We built a 2.5-mile-long levee on the northern side of the tidal basin to provide flood protection to the railroad, Highway 37 and neighboring lands. Additionally, this “habitat” levee, utilizing a new, sloping design, will provide homes and refuge for marsh wildlife from predators and storm surges. The levee will also provide exceptional public access to the evolving marshland.

The levee required more than one million yards of soil to build — an amount that would fill dump trucks in a line from San Francisco to San Diego. Instead of importing the soil, miles of channels within the site were excavated, in part, so that the soil could be used to construct the levee.

Q: What can I do to help out in the area?
SLT and USFWS will hold periodic volunteer days for planting the new levee and other areas. Stay tuned to the websites of both organizations.

Q: What will Sonoma Land Trust do to steward the area after the breach?
The site will become the property of the San Pablo Bay National Wildlife Refuge, probably by the end of 2015. SLT will continue to plant native species on the new levee and in disturbed areas and will manage invasive species over the next few years. SLT is also responsible for monitoring the development of the new marsh over the next 15 years.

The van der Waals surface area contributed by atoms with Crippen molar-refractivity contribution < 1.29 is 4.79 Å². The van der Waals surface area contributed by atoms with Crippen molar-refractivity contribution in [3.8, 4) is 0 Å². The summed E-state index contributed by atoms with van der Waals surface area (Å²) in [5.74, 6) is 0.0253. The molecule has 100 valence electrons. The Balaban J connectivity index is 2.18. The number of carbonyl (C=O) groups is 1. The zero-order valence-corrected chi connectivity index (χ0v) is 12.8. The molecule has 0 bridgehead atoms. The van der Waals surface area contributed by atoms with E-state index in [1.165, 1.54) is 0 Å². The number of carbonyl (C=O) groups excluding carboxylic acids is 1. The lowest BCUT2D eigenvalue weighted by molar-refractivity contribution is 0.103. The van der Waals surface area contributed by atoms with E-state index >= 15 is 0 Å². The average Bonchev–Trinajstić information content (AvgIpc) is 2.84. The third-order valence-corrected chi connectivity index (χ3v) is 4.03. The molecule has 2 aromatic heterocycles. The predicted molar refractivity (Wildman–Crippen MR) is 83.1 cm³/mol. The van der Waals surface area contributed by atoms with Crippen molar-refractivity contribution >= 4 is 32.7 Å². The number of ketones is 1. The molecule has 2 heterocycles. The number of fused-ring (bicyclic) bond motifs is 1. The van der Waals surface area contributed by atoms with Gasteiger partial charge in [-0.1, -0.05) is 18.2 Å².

• CA Wildlife Conservation Board
  • U.S. EPA San Francisco Bay Water Quality Improvement Fund
  • CA State Coastal Conservancy
  • Federal Highway Administration
  • U.S. Fish and Wildlife Service National Coastal Wetland Conservation Program
  • U.S. Fish and Wildlife Service North American Wetland Conservation Program
  • National Fish and Wildlife Foundation Cosco Busan Recreational Use Program
  • National Fish and Wildlife Foundation San Francisco Bay Conservation Fund
  • CA Department of Water Resources Integrated Regional Water Management Program
  • CA Department of Fish and Wildlife Environmental Enhancement Fund
  • Bay Trail
  • NOAA Restoration Center
  • NOAA Ducks Unlimited Restoration Partnership
  • Ducks Unlimited (In-Kind)